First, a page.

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'Everybody needs to be an activist': Dolores Huerta talks progress for farmworkers

Legendary labor activist Dolores Huerta says there have been strides in the farm labor movement, but there's still more work to be done.

This story was produced in conjunction with the Mindful Headlines podcast, which explores how our psychology intersects with current events. Listen to Dolores Huerta share on the podcast about her advocacy work and where the labor movement can go from here.

Legendary civil rights leader Dolores Huerta, who coined the phrase “si, se puede” (roughly translated “yes, we can”), has inspired generations to fight against injustice. Huerta is best known for co-founding the labor union that would become the United Farm Workers alongside Cesar Chavez.

At 91 years old, Huerta continues to be a force in the fight for farm workers’ rights and women’s rights.

KING 5 News Anchor Jessica Janner Castro spoke to Huerta during Hispanic Heritage Month about the progress Latinos have made in America since the 1960s and a new Washington state labor law affecting farmworkers.

“Farmworkers, who are doing the most essential work of feeding everybody, they were so discriminated in the fields that they were not even provided bathrooms in the fields,” Huerta recalled about the 1960s.

She also said farmworkers weren’t given adequate rest and drinking water, a problem she claims is still happening today.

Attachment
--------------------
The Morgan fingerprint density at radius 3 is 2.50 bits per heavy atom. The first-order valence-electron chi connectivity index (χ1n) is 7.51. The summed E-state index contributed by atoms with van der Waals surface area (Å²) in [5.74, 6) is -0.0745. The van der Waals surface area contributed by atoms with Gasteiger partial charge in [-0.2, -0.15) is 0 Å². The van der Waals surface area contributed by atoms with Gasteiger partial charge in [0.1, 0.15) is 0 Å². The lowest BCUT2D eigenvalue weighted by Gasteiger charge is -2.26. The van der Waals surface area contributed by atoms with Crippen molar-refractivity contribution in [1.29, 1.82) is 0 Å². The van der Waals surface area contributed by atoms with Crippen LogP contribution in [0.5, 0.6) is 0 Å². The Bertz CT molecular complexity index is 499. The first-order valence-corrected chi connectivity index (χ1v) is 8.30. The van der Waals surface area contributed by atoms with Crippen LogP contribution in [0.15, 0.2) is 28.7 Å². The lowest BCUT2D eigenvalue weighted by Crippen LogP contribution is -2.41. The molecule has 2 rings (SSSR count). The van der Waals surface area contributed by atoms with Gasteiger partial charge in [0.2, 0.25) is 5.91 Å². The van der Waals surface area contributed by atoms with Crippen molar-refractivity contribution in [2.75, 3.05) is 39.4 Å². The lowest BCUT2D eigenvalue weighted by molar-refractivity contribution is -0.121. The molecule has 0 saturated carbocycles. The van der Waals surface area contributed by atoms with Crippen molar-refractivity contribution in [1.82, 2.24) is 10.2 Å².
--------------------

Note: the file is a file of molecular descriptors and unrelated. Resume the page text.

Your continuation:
RELATED: How Washington’s new farmworker overtime law could affect farms

There have been some strides made in the farm labor movement. Farmworkers across Washington state will be eligible for overtime pay starting in January 2022.

“We have made some progress in California, Hawaii and New York,” Huerta said. “We do have unemployment insurance for the farmworkers. They have a good workers’ comp law if they get injured on the job that their injuries are paid for. But these are the only three states in the United States that have these protections for farmworkers. I think Washington state is probably doing better [than most states]. I don't think that they have the right to organize into a union though.”

Huerta has also been an outspoken activist for women’s rights and said she “always saw myself as a feminist.”

Huerta says women should “stand up and not be hesitant about getting in front of the cameras; be spokespersons and [take] credit for the work that we do.”

Huerta also said that more Americans should study history about the contributions Latinos have made to the U.S.

“This is not racial history; this is American history,” said Huerta.

Despite her accolades, including receiving the Presidential Medal of Freedom, Huerta says she still faces discrimination. Huerta, an American citizen who was born in New Mexico in 1930, says she was recently called a “wetback” and told to “go back where you came from.”

In 2002, Huerta founded the Dolores Huerta Foundation, a non-profit focused on civic engagement and voting rights. The foundation is led by her daughter, Camila Chavez, and is about to expand after a $15 million grant meant to open the Peace and Justice Foundation in Bakersfield, California.

Huerta hopes her foundation will inspire the next generation. She says hopefully her legacy will inspire more people to become activists, “because I think everybody needs to be an activist.”